Really? I was somewhat non-existent 30 years ago, much less in college. But did they have Girls Gone Wild way back when? How about roofies, ecstasy, coed bathrooms, proliferating sex columnists, AIDS? (One thing remains constant: since 1980, about 45% of students have reported an excessive fondness for drink.) Slang, too, bespeaks campus change. I consulted Connie Eble, a lexicographer of college slang at the University of North Carolina, Chapel Hill. In 1974, she says, students there were asked to list what they considered "good, current campus slang." Thirty years later, they were asked again. The 2004 study found that 95% of the terms from 1974 were no longer used. (Put another way, only 5% of the slang words survived.) "Bad," which in '74 meant "good," now means "bad" again. The word for "impressive" or "interesting" is "tight." To express approval, avoid "That's cosmic!" Try "Off the heezy fo' sheezy."
The study also found that these days, "words are more explicitly sexual and derogatory." Disco-era sorority sisters may have disliked being called "foxy mamas," but less so, I'm sure, than "sorostitutes." Worse is the term butterface, a 'female with an attractive figure but a less-than-appealing face.' (As in "…everything but her face.") But that language should become more sexualized is appropriate seeing that everything else on campus has. Sexual liberation is no longer a movement, but brisk business. A new student-run porn magazine with real students has sold tens of thousands of copies at Boston University. "We wanted Boink to represent college and all that college is," says the editor, not unreasonably. At my alma mater, adult film producers would drive up from Los Angeles to host parties in which their actors performed with—on—our students. The story made the cover of Rolling Stone. There is more of this on the way. But we're supposed to think this is all old hat? What about the speech codes? And the aggressive political correctness?
Wolfe, of course, notices these, too. One day at Dupont U., a class is shown a photograph of bullfighting and a girl lets slip, "That—is— horrible! It's—so—wrong!" "That's your reaction to a culture different from your own?" snaps the professor. "Spanish culture is far older than ours, by a factor of millennia…. Would you favor us with a list of alien cultures you find most objectionable?" The students chuckle while Charlotte absorbs the lesson: "Denigration of another culture, especially one whose people are less well off than your own, and referring to anything as evil, which would indicate you might very well have religious convictions, were more socially unacceptable at Dupont than cruelty to animals."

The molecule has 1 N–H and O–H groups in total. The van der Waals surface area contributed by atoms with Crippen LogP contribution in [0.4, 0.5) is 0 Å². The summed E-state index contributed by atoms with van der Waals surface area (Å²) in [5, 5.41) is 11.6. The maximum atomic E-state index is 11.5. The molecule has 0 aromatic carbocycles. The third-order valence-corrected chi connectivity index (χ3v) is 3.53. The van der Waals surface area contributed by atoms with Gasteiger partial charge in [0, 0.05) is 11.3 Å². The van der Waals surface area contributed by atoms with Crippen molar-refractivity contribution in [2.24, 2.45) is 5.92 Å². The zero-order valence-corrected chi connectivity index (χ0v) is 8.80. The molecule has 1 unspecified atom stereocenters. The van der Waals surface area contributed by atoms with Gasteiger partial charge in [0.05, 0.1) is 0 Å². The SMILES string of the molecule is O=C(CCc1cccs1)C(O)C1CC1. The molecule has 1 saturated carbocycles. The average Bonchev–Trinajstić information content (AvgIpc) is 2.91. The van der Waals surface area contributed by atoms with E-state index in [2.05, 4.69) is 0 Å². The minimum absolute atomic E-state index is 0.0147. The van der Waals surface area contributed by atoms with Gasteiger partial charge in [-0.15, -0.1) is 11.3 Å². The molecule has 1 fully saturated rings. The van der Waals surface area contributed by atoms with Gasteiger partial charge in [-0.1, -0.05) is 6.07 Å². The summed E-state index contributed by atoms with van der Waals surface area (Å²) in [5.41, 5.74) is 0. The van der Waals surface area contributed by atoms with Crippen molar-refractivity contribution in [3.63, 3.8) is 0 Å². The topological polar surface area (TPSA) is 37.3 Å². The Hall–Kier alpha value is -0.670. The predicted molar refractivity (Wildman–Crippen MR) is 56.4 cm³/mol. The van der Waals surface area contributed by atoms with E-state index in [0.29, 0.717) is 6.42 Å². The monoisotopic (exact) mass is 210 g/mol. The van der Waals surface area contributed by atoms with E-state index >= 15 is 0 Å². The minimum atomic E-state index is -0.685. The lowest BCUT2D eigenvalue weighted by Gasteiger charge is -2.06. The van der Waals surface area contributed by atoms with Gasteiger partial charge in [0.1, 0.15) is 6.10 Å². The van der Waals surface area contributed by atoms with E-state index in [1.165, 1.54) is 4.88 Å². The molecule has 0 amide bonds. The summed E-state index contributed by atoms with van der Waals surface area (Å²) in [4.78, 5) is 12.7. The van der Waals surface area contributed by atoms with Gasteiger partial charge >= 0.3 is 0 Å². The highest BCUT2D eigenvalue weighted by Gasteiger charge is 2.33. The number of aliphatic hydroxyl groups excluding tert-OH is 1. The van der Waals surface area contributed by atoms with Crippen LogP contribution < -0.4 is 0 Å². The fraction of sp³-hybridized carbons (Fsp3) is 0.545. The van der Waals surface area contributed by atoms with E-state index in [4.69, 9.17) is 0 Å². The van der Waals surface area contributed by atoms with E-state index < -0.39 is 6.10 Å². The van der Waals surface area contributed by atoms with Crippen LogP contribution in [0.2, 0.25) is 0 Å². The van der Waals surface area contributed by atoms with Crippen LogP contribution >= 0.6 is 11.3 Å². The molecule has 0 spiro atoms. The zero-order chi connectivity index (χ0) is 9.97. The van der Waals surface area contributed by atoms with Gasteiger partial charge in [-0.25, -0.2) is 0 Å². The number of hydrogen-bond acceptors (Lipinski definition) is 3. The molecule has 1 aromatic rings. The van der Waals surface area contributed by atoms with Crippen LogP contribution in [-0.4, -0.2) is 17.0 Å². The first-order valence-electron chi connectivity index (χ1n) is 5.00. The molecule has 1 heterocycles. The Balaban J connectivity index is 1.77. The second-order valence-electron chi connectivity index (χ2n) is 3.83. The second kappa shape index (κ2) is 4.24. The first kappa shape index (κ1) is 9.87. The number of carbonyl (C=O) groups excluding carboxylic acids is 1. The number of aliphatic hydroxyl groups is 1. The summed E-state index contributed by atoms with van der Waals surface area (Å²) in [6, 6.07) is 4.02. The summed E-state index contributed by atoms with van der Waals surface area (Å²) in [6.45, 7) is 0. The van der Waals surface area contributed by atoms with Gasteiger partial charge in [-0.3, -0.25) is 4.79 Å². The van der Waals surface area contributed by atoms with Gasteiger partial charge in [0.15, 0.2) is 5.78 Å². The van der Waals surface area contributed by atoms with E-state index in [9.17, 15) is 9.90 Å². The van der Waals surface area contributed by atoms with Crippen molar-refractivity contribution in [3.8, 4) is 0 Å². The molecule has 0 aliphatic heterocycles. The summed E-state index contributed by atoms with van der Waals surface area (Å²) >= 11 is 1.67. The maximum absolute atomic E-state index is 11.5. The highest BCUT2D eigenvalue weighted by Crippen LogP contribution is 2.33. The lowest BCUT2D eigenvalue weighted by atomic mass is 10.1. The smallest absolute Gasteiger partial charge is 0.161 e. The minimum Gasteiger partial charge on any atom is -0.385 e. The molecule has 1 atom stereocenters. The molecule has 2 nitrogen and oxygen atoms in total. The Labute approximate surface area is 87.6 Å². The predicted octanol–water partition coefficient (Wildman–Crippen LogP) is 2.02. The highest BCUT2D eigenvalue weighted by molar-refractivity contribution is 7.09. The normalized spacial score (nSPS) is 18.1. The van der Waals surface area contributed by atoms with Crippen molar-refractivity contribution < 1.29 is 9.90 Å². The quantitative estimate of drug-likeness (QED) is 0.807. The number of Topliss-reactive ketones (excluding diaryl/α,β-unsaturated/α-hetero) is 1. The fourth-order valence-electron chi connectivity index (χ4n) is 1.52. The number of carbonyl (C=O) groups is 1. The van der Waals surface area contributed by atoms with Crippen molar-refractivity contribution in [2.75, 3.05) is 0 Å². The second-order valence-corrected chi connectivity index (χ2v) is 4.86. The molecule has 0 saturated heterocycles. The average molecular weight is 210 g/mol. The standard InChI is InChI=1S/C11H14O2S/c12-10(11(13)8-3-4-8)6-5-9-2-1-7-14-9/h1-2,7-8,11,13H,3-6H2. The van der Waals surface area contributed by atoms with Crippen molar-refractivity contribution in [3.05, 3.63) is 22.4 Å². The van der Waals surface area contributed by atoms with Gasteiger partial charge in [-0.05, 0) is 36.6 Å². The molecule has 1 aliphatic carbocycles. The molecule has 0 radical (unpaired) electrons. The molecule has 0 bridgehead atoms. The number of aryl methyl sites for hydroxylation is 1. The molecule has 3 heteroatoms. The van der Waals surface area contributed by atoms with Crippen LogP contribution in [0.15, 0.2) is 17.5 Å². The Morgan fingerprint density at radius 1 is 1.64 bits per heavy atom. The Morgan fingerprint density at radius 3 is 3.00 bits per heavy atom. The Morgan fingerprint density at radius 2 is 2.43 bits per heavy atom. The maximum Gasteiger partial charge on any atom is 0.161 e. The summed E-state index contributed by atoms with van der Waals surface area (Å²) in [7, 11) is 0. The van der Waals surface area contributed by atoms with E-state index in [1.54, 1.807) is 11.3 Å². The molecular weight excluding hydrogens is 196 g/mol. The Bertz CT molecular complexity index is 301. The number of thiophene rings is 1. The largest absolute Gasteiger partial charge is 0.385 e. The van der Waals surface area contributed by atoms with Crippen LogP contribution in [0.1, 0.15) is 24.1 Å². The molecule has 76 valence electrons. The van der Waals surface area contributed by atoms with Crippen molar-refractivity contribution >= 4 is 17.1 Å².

Political correctness, along with literary postmodernism ("B.S."), radical feminism, and an obsession with race appear in Charlotte Simmons just as they appear on nearly every American college campus. And because this appearance is unpleasant to those politically disposed to defend them as signs of progress, Wolfe has been denounced for writing a jeremiad disguised as a novel. Wolfe is "a right-wing scold, a moralizing antique, William Bennett in an ice-cream suit," said the Chicago Sun-Times's Henry Kisor, echoing other liberal critics. In fact, such a deluge of this kind of criticism greeted the publishing of Charlotte Simmons that the deluge itself became a news item. But these literati are reacting exactly like those university presidents who insist on continuing Byzantine and morally shocking racial quotas while demanding even more insistently that these policies remain secret. Wolfe is telling it like it is. If his liberal critics don't like what they see, their quarrel is with the universities, not Mr. Wolfe.
* * *
In truth, the university has changed dramatically over the past 30 years. For instance, the number of women enrolled in higher education rose from 5,035,862 in 1975 to 9,263,000 in 2003, an increase of 84%. (Male enrollment rose by 15%.) Minority undergraduate enrollment increased from 16.3% to 30.1% between 1976 and 2001. But perhaps the greatest transformation is this: the activist students and junior faculty of the '60s and '70s are today's department chairs and administrative grandees. And they have been working hard to refashion the campus in their image. The result? A survey of 183 colleges shows that in four departments—English literature, political science, religious studies, and philosophy—more than 80% of the faculty identifies as liberal, and no more than 5% identifies as conservative. In sociology departments, 0% identify as Republicans. (One lonely discipline seems to resist the spirit of progress: agriculture.) Federal Electoral Commission filings report the first- and second-ranking organizations in the country in terms of per capita contributions to the Kerry '04 campaign: the University of California and Harvard, respectively.
The one-party university promotes intellectual rigor with the sort of success achieved by the one-party state. This helps explain why the Larry Summers affair at Harvard became a show trial. The outrage…the self-effacement…the formal reprimands promulgated in large halls via secret ballot—it's enough to make you a believer in what Roger Kimball called the "Sovietization of intellectual life, where the value or truth of a work is determined not by its intrinsic qualities but by the degree to which it supports a given political line." The spectacle of radical feminists savaging and humiliating Summers—while pledging to tolerate campus bullying no longer—is proof enough that the supposed oppressed are in control of academia's commanding heights. But Wolfe is as alive to the comedy as to the tragedy of the American university. "Queer Theory" and "Ethnic Separatist Studies" remind one less of Leninism than the 19th century's numerology and phrenology, in that they both discourse in bizarre pseudo-scientific lingo about things that don't exist. Still, the high priests of the academic occult have been successful enough at churning out half-educated true believers to ensure that Reason will not reign on campus any time soon.
An American writer of another century—like Wolfe, a Southerner who migrated to New York—also narrated a part of America precisely as he saw it. One of these efforts was censured on grounds that "it deals with a series of experiences that are certainly not elevating." This is not to say that Charlotte Simmons is another Huckleberry Finn. The language and behavior of its characters—true to life—are too crude for that. But it is to say that Wolfe is not alone in his admirable purpose of capturing a distinct slice of modern American life. Someone living a half-century from now will be able to pick up I am Charlotte Simmons and be assured of its accuracy as a chronicle of how students talked, studied, lived, drank, and loved circa 2005. This is something of which an author might be proud, even if his subjects, or their supposedly grown-up defenders, might be ashamed.